Note 3: Number. 1/1/99
Using word to describe what number means, or suggests, about any given physical space or configuration, like the ones found in astronomy, for instance, can be a serious problem for a person who knows more numbers than words, or who knows number better than word. Jacques Derrida, in Of Grammatology, has spoken to this problem, if only from the point of view of the word, when he notes that
"The empty symbolism of the written notation--in mathematical technique for example--is also for Husserlian intuitionism that which exiles us far from the clear evidence of the sense, that is to say from the full presence of the signified in its truth, and thus opens the possibility of crisis. This is indeed a crisis of the logos." (40)
The crisis stems from the fact that number, in its mathematical notation as a written form, cannot readily, or naturally, be spoken. 2 + 2 = 4, while it certainly exists in a purely verbal articulation (two plus two equals four), does not strike the circles of the soul with the same kind of muse to the truth that a line of pure and absolute poetry does (insert one of your own favorite lines here).
Number is not equal to the word when it comes to catching the truth out of what we think about any given chaotic circumstance. Looking at the night sky as a field of poetic discourse, simply because of what appears to be true about it, has led most people to say that the earth is at a motionless center while every other visible object moves around it. Word constituted that all too obvious perception and the "crisis of the logos" was opened when number was applied to the appearance of celestial motion by Kepler, Galileo, and Newton in the seventeenth century. This is a fact not necessarily in evidence to a person who never uses number, or even thinks of using number, to describe a given circumstance. Being numberless is never the same thing as being speechless, being struck dumb, by an astonishing fact--no one has ever been characterized as being numberless in the same way that individuals are diminished because they have no compelling word to speak.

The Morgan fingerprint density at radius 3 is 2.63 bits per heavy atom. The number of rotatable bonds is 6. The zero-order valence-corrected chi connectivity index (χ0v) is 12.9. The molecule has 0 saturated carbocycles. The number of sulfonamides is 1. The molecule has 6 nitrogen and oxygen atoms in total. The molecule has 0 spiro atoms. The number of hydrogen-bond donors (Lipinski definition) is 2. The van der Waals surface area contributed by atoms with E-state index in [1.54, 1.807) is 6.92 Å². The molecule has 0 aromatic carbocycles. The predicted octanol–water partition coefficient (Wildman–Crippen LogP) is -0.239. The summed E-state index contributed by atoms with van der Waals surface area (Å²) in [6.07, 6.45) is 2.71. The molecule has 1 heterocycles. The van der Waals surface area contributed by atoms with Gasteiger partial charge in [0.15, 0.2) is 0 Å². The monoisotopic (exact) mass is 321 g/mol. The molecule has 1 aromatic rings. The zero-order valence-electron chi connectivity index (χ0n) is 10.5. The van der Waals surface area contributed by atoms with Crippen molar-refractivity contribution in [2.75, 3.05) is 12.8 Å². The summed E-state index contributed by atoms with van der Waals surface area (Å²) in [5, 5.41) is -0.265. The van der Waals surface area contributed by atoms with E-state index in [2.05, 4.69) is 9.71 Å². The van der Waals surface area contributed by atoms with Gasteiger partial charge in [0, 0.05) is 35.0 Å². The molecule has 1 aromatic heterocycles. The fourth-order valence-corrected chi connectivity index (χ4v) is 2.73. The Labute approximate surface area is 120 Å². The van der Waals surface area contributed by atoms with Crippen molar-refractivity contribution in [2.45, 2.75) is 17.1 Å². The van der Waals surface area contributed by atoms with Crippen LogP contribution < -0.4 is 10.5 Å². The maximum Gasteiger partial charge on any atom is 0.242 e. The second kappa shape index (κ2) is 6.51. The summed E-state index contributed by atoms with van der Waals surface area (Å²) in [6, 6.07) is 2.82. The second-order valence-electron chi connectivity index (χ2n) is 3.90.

Most Western Europeans are expected to possess the word, are expected to be possessed by the Word; but no one expects number to dominate consciousness, to explicate consciousness.
Being numberless, most people would not recognize the values in this sequence of numbers: 116, 584, 365, 780, 399, 378. Even a person with number might not see any significance in these values. A certain kind of astronomer, however, and perhaps not even every astronomer, would recognize the whole number average synodic periods of Mercury (116), Venus (584), Mars (780), Jupiter (399), Saturn (378), and finally, the whole number average length of the earth's tropical year or its siderial period (365). Making a category out of the kinds of astronomers who might happen to know or recognize a planet's synodic period, which is a measurement taken from, and which only refers to, appearance (as it were from the surface of the earth, as if the earth were still considered to be at the center of the planet's orbit, as it used to be in the Ptolemaic world view), probably explains, or anticipates, the reason so few people recognize such values now, since they are not even approximate values in reality but are only ones used to measure a false appearance of motion. These values are essentially meaningless now, since it is so unlikely that anyone from the fifteenth century has lasted long enough to remember what these numbers used to reflect then. No one knows these numbers now because they are mostly irrelevant except to a few people here and there who study Mayan astronomy, or who still think about geocentric concepts in the context of the old Ptolemaic system. These numbers are, in fact, indispensible to anyone who studies these kinds of perceptions of reality; that is, to people who might be interested in studying native American perceptions of reality.
We are an ignorant people, or the Mayas were, because they, or we, never figured out that planets revolve around the sun and not around the earth. You could have fooled us. We were not prepared to hear the truth and it frightened us when we finally did hear it almost as much as seeing a wild bear with her cubs running loose on the side of a sacred mountain. When we used to send the scouts out before the hunters, they would come back and we would ask: "how many horses did you see?" They would say: "six." "How many buffalo?"--"6,000"--"how many stars?"--"six times numberless"--they would always answer.
For a people who have no number, the answer does not matter. For a people who only have the Word, any answer will do.
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